Interesting, who all makes a 13" wheel that work well on our car? Preferably ones that don't stick out past the fender wells a terrible amount. So the overall diameter of the tire is smaller then?
 

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even though I'll be keeping my car in STR, I have always been tempted to bolt on a set of 13x8's just to have fun at non scca events and shoot for ftd

the gearing and 1" drop sound very tempting
 

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Interesting, who all makes a 13" wheel that work well on our car? Preferably ones that don't stick out past the fender wells a terrible amount. So the overall diameter of the tire is smaller then?
Not all 13" wheels will clear the back bell to the calipers. Most all steel wheels in about a 4.5" backspace with about 1/2" of spacer will work (4" backspace still needs the spacer). Most of the semi-custom or multi=piece alloy wheels will work in a 5" backspace, some needing a few mm of spacer. The 13" wheel is smaller diameter (duh?) and so because the suspension components diverge from the hub area, the smaller back bell diameter requires less backspacing be used than with a larger diameter wheel. This means a 5.25" or so backspace is about the best you can do for tucking the wheels into the fenders on a typical 13" wheel. My advice, if you are setting the car up for CSP, is not to worry about the race only tires sticking out of the fender wells, and to run the largest backspace you can clear (my 8.8 lb panasports in 5" backspace are just about perfect, and might be for sale... :D ). I think the rota RB comes in a +20 offset 13x8 and clears the brakes and suspension on our cars. That would be the cheapest alloy wheel option if you are buying new.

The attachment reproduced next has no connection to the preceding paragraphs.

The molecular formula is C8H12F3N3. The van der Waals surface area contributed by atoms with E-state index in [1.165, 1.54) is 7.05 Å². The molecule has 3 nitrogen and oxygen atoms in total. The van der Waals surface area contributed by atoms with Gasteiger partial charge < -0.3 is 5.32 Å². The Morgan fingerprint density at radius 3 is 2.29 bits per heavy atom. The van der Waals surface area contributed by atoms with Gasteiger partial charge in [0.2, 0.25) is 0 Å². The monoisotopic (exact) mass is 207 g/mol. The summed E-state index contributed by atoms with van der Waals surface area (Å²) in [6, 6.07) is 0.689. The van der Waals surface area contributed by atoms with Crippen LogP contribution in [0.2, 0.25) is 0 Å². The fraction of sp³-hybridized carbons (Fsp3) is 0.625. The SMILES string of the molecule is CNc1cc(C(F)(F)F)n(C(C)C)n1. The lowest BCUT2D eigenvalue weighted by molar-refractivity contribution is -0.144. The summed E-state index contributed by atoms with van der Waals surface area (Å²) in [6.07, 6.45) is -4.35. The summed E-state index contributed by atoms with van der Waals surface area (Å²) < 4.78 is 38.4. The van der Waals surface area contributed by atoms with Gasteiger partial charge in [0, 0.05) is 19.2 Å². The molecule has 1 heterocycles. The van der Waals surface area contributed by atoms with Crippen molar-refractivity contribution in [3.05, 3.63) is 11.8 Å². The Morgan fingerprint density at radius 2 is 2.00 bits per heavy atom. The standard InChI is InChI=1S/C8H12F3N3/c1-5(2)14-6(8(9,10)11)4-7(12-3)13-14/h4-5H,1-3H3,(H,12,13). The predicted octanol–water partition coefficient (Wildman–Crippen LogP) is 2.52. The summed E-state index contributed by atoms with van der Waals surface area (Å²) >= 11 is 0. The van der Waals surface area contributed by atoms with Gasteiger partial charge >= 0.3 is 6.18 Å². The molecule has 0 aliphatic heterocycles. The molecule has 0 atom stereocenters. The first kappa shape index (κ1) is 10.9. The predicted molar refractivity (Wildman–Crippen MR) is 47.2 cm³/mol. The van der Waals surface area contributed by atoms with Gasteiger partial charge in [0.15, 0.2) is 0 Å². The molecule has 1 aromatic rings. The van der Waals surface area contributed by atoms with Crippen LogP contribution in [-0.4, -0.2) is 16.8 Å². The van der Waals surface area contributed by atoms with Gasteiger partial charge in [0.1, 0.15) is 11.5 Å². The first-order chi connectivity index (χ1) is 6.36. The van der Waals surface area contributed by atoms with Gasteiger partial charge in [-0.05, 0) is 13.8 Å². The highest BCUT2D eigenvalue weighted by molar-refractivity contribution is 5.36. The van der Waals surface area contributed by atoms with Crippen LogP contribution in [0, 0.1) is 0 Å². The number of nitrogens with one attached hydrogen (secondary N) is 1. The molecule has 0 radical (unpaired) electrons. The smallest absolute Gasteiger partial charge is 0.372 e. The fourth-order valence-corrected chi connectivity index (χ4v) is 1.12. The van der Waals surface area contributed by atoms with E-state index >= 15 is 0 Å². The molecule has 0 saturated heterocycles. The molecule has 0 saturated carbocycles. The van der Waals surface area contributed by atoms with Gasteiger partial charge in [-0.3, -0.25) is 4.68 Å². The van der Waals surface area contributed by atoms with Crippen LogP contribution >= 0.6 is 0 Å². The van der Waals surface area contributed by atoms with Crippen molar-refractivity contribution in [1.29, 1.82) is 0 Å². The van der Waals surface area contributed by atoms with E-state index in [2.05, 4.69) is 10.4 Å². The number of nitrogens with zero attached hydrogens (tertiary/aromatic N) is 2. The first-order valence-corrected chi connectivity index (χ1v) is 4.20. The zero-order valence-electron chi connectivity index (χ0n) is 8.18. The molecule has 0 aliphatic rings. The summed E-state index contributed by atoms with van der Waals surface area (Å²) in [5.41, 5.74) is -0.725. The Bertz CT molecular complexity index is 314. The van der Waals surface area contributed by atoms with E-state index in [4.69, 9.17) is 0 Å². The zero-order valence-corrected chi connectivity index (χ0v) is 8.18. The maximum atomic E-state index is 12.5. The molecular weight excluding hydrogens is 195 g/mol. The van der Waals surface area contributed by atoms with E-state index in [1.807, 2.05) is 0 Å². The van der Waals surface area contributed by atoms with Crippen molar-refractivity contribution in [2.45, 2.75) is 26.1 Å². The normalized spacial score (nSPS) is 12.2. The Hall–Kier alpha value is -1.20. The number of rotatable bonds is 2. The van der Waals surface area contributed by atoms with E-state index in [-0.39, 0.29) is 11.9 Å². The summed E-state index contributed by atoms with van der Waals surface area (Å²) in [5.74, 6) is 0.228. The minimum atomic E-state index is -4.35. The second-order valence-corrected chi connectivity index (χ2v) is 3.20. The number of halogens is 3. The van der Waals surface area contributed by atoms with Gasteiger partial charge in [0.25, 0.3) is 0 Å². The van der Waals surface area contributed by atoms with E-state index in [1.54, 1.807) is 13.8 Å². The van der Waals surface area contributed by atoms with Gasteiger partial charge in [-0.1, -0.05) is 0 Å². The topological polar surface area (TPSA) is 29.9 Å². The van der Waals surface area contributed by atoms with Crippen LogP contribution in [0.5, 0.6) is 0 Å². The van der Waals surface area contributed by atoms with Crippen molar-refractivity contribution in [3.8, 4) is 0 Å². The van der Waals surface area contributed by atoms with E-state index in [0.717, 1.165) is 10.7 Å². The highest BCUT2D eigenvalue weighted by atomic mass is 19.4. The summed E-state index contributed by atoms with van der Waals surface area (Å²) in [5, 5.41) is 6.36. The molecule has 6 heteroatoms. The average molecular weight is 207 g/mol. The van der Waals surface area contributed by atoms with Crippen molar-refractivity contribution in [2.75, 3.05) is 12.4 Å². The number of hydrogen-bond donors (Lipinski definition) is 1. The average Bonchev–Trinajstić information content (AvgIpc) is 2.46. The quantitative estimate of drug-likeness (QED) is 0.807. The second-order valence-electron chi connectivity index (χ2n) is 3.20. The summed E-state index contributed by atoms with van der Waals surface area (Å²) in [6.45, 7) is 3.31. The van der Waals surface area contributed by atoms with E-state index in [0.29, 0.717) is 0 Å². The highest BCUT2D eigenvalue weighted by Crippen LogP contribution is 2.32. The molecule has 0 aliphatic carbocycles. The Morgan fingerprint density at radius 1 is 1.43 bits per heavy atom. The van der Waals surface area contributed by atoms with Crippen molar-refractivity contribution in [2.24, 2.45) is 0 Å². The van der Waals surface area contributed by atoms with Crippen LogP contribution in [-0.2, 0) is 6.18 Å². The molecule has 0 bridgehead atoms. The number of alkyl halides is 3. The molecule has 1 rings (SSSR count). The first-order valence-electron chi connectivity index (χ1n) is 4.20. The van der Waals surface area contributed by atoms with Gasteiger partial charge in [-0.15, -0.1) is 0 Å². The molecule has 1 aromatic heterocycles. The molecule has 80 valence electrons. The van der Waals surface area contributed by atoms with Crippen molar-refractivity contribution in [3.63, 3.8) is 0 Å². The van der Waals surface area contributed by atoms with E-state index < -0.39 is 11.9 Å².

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Discussion Starter #18
Not all 13" wheels will clear the back bell to the calipers. Most all steel wheels in about a 4.5" backspace with about 1/2" of spacer will work (4" backspace still needs the spacer). Most of the semi-custom or multi=piece alloy wheels will work in a 5" backspace, some needing a few mm of spacer. The 13" wheel is smaller diameter (duh?) and so because the suspension components diverge from the hub area, the smaller back bell diameter requires less backspacing be used than with a larger diameter wheel. This means a 5.25" or so backspace is about the best you can do for tucking the wheels into the fenders on a typical 13" wheel. My advice, if you are setting the car up for CSP, is not to worry about the race only tires sticking out of the fender wells, and to run the largest backspace you can clear (my 8.8 lb panasports in 5" backspace are just about perfect, and might be for sale... :D ). I think the rota RB comes in a +20 offset 13x8 and clears the brakes and suspension on our cars. That would be the cheapest alloy wheel option if you are buying new.
I was doing some research last night and saw someone on here used V2's, looked like they fit with 225's with no spacers front and rear. I'll probably be picking up a set, they are 660 for a set, which isn't bad IMO.
 

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I was doing some research last night and saw someone on here used V2's, looked like they fit with 225's with no spacers front and rear. I'll probably be picking up a set, they are 660 for a set, which isn't bad IMO.
aren't those 13x7.5? you'll want 13x8.5's for most of the tires, or wider for the 255 hoosier.